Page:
At the coffee shop

The Stanley Bridge Centre is proud to introduce a new feature, What’s Perking at the Coffee Shop. Customers at the Kensington Bakin’ Donuts are invited to share what’s on their minds in a place where the conversation flows as freely as the coffee and there’s plenty of news from free local papers to digest along with tasty fare from the menu.

What’s perking at the coffee shop

The Kensington Bakin’ Donuts is the perfect spot to find out what’s percolating in the community and in people’s lives.

 Why is it so hard to find cheap manure?
Jim Brown story and photos.

Greg Gillis, Indian River

Something many Islanders likely wouldn’t give much thought to, unless they were serious gardeners, landscapers or farmers, was on the mind of Indian River resident Greg Gillis on May 18.

“Manure,” he said bluntly.

“I wish there was more manure (aka compost) around.”

No so long ago he was able to go to the nearest Island Waste Management Corporation recycling facility (the Waste Watch Drop-Off Centre in New London) “and they had this nice and cheap compost.

“I’d take the wagon out get the stuff. I wouldn’t use it on the garden, but I’d use it for the lawn and for flowers,” he said.

“I was there a little more than a week ago and they didn’t have any yet and they didn’t have any last summer or the summer before.”

Gillis recalls the recent good old days when: “You’d just bring a trailer and load your own. I was talking to one of the workers out there and I asked if they were going to get some and they basically said they didn’t really think so.”

So what’s he going to do for compost for his plants and lawn?

“Buy it, I guess. As opposed to five bucks a trailer load, this is like $40 for compost.”

He went on to say: “If you make your own compost you can probably put it on your garden. Because you can be selective about what goes in it.”

Gillis said he’s already found the compost he needs, but it’s from a local business.

“It’s a thing that’s close to my heart,” he joked.

 Woman peeved at Legislature antics
Pat Goodwin, Hamilton, April 29
Jim Brown story and photos.

Pat Goodwin

The PEI Legislature was on Pat Goodwin’s mind on April 29, and not for a good reason.

“My beef is with (Liberal) Alan McIsaac because he made a mockery of the session in the legislature the other day by contesting what the schoolkids wanted for the animal to represent PEI – the red fox,” said Goodwin, from Hamilton.

Independent MLA Bush Dumville had put forward a resolution, based on a submission by Grade 5 students from Montague, asking for the red fox to be named as PEI’s animal emblem. That prompted McIsaac to put forward an amendment of his own to confer the honour on the Holstein cow instead.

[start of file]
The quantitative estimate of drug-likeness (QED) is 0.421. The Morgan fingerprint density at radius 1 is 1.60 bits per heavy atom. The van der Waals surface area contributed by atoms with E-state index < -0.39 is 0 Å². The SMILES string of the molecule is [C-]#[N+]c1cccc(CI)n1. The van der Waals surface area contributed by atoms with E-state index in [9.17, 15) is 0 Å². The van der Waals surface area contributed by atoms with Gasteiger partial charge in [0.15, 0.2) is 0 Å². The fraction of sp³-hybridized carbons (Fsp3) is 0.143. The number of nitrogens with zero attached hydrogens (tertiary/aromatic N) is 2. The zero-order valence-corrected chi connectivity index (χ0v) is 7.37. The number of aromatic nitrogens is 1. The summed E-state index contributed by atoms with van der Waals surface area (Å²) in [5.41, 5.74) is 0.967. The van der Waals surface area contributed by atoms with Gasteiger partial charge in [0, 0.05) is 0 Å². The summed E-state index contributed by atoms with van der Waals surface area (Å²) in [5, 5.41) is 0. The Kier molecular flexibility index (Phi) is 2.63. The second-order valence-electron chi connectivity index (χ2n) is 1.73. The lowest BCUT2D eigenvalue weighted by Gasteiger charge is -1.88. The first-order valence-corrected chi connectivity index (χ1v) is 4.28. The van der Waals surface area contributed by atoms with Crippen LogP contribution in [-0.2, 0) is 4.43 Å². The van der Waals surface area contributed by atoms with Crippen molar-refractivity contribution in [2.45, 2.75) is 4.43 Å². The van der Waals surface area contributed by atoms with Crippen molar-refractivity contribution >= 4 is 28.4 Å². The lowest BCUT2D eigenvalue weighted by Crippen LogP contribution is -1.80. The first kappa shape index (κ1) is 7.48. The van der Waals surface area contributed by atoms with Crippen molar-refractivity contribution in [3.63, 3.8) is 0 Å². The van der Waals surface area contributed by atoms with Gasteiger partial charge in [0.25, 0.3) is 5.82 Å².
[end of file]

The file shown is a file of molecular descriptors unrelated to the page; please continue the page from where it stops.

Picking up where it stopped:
And things degenerated from there.

“Why that couldn’t be the end of it, I don’t know. That was such a childish response to a lovely submission by these schoolkids,” she said.

“Don’t politicians have better things to do? That’s so small, so ridiculous. Stop doing that!”

Instead, MLAs should spend more time “taking care of the sick and the elderly and the poor.”

If there’s going to be a heated, time-wasting debate on naming a provincial animal, “take it out into the street. Don’t spend the legislature’s time doing that,” she said.

“It was absolutely ridiculous.”

 Not a fan of roundabouts
Lori Clark, Blue Shank Road, April 13
Jim Brown story and photos.

Lori Clark

Roundabouts are “ridiculous” and a waste of taxpayer money, says Lori Clark, who lives on the Blue Shank Road.

The new Kinkora roundabout, slated for construction later this summer, was on her mind April 13.

“I think it’s ridiculous. It’s in the middle of nowhere. Yes, it is a bad intersection, but is a roundabout really the answer?”
And she had some harsh words for the Stanley Bridge roundabout.

“It’s ridiculous also. It’s flat as a pancake for one thing, and my husband drives right over the top of it every time we go through there and I don’t know if it’s because he just doesn’t like it or he just doesn’t care,” she said with a laugh.

Engineers did raise the centre a bit, but not enough, Clark went on to say.

“And last year they piled snow in the middle of it….Snowbanks…I feel the same thing is going to happen over in Kinkora,” said Clark.

“I don’t think we need any more. Maybe in Charlottetown. But in some of these rural areas I don’t think roundabouts are needed.”

The excessive tax dollars and other costs just don’t justify them, said Clark.

She went on to say heavy farm equipment and tractors and trailers have a difficult time navigating through them.

“I think we have more than enough roundabouts.”

 Surviving an encounter with a giant sinkhole